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In the annals of “how did this show ever exist” history, Striperella is one of the most glaring examples. Lee helped create this animated series with Pamela Anderson voicing a pole dancer turned super-heroine. The series pushed the character’s body majorly and only lasted 13 episodes. In an interview with Vulture, Anderson (a woman who has graced Playboy no less than 14 times), stated she refused to have the character bare all while Lee wanted it. This makes Stan look less "visionary" than "creepy old man." 

18 Screwing Over Jack Kirby

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Stan Lee and Jack Kirby helped create the Marvel universe with a terrific partnership on Fantastic Four. However, they had a massive falling out as Kirby tired of Lee taking so much credit when he would state he did far more writing than Lee ever did. In the 1970s, a new contract would force Kirby to hand over most of his original pages, a key source of artist income, and spark a long legal fight over creator rights. Kirby and Lee would have a feud that lasted all the way until Kirby’s passing in 1994. “The King” was never happy with how Lee treated him.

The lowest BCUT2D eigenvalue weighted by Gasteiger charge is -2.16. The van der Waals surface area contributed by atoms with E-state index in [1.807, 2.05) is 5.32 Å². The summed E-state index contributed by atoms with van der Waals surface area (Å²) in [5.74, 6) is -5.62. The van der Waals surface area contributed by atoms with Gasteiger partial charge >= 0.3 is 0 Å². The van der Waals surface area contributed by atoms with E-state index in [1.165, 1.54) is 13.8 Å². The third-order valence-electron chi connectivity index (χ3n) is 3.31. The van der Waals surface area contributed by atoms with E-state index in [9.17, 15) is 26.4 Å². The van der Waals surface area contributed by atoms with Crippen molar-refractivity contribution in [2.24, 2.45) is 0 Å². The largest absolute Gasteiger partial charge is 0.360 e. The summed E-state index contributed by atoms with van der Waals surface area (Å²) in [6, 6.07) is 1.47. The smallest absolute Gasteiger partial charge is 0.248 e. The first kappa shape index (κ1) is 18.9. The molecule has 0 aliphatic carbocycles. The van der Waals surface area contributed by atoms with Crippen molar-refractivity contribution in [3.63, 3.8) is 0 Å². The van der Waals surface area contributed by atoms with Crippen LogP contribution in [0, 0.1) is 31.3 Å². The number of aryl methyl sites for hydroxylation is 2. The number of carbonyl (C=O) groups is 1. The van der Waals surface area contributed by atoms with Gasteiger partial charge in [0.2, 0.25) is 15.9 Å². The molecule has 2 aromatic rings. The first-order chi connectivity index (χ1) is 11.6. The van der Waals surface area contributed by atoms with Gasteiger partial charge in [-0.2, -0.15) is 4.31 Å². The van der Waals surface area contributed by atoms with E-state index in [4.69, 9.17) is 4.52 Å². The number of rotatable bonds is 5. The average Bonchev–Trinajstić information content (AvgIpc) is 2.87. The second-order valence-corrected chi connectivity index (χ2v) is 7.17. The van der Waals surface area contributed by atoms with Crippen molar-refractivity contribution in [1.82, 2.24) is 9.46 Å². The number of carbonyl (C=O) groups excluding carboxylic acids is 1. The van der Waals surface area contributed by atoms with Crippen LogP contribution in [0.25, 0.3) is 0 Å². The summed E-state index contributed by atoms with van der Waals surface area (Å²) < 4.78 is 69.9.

17 The Lawsuits

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Lee needed a lot of help from lawyers throughout his life. Steve Gerber filed a huge lawsuit against Marvel for ownership of Howard the Duck, and he wasn’t the only creator to try the same move. Lee also got embroiled in messes involving Stan Lee Media and Pow Comics, with the former creating a decade long billion-dollar suit. There were also allegations of abuse by former assistants to worry about. His own estate is a nightmare of litigation that would take hours to explain. Lee’s legal problems would challenge even Matt Murdock.

16 Friendship With Bob Kane